Earl Theodore “Ted” Beam Jr., a proud descendant of the Banneker family of Ellicott City, Md., whose best known member was Benjamin Banneker, passed from this life on Saturday, September 5, 2020, in Statesville, N.C. He was 91 years old.

Ted was born in Covington, Ky., on July 25, 1929, the only child of Earl Theodore Beam Sr. and Allena Davis Beam. The family also lived for a time in Cincinnati, Ohio, before settling in Washington, D.C., when Ted was a young teen. He attended Banneker Junior High and Dunbar High School, where he played basketball among the greats of the game. He was a graduate of Miner Teachers College (bachelors) and the University of Massachusetts at Amherst (masters). He was a lifelong member of Kappa Alpha Psi Fraternity.

During his long career with the District of Columbia Public Schools, Ted served as a teacher and as principal of Spingarn Stay Evening School. He pioneered reforms to mathematics instruction as part of the Innovation Team of the Model Cities Division, providing curriculum development and training for scores of fellow educators.

He was a connoisseur of ice cream, classic jazz, a good laugh, and sports. He golfed, played tennis, and bowled. But his greatest love was basketball. His friends used to joke that he would buy a ticket to watch the kindergarten play the first grade. But really he preferred college ball and the WNBA. Of course, the Mystics were his favorite.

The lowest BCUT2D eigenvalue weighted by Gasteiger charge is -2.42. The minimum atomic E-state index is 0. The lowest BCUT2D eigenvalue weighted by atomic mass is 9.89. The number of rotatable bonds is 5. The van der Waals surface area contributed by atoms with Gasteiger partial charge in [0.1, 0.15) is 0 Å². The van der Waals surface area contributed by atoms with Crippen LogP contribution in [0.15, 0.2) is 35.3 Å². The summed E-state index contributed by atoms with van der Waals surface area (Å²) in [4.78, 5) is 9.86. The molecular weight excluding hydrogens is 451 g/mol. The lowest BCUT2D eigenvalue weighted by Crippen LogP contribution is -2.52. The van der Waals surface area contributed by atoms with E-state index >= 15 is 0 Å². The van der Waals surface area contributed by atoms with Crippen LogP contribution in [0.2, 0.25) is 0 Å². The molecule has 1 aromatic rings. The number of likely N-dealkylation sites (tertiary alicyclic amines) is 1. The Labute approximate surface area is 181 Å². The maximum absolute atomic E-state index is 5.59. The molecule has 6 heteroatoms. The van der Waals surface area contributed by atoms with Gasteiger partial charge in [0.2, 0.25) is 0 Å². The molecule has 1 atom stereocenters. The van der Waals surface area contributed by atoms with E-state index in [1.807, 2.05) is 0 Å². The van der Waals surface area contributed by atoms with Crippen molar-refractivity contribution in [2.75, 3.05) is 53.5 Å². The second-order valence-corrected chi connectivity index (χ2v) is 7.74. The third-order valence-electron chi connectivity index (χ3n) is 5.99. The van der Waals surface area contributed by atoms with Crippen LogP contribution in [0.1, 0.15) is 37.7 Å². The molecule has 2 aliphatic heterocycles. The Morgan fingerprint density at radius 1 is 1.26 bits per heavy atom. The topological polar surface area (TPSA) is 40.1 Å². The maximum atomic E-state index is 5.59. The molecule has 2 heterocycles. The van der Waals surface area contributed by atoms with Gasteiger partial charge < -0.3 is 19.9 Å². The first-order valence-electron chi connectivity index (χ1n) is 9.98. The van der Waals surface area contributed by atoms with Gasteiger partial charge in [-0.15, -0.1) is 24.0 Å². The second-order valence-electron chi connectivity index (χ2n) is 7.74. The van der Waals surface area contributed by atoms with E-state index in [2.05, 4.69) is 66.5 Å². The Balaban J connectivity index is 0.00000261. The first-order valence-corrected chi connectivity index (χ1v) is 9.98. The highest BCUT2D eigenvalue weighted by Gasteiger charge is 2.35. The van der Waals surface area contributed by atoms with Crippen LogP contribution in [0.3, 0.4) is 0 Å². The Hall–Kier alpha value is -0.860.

And he could sing.

Sports and music and education may seem unrelated, until you realize that Ted appreciated intellect, however it was expressed: physically, cerebrally, or by intuition. He appreciated and admired body knowledge — math that lives in the genes and the muscles, informing the perfect arc of a three-pointer. The toddler’s simple understanding of more and less. The visceral, neural knowledge of how much energy to expend to win a race, solve an equation, scat a scale. Math, and music, and motion — all energies, all interrelated, yet energies and intelligences of their own. The way the top of the free throw lane key is shaped like a protractor, and the symmetry of that circle and the others on the court. Perhaps he was a synesthete who heard the trajectory of the golf or tennis ball as it was hit, or who saw broken chords become algorithms. In his head the tendons of elite athletes were the strings of the bass, the reverberation of the saxophone’s reed, the unique vibrato of Sarah Vaughn. It was music, it was math, it was sport, it was one.

Ted left this life peacefully, in his sleep, in the early morning hours of Saturday, September 5, 2020, from complications of non-COVID related pneumonia. He was predeceased by his parents and infant granddaughter, Jenna Noelle Perry. His survivors include cousins Grace (Charles) Hansborough and Patricia Cypress; daughters Teddi (Bill) Beam-Conroy and Lisa (Michael) Perry; grandchildren Karl (Gabriele) and Andrea (Anthony) Bachhuber-Beam, Daniel (Ceylan) and Gabriel Conroy-Beam, Alana, Michael II, and Christian Perry; four great-grandchildren, numerous extended family and lifelong friends, especially Lyn Henley.

In lieu of flowers, the family suggests donations in his honor to Kappa Alpha Psi’s Room to Read, the NAACP Legal Defense and Educational Fund, or the United Negro College Fund.

No services are planned at this time.

Rutledge and Bigham Funeral Home is serving the family.

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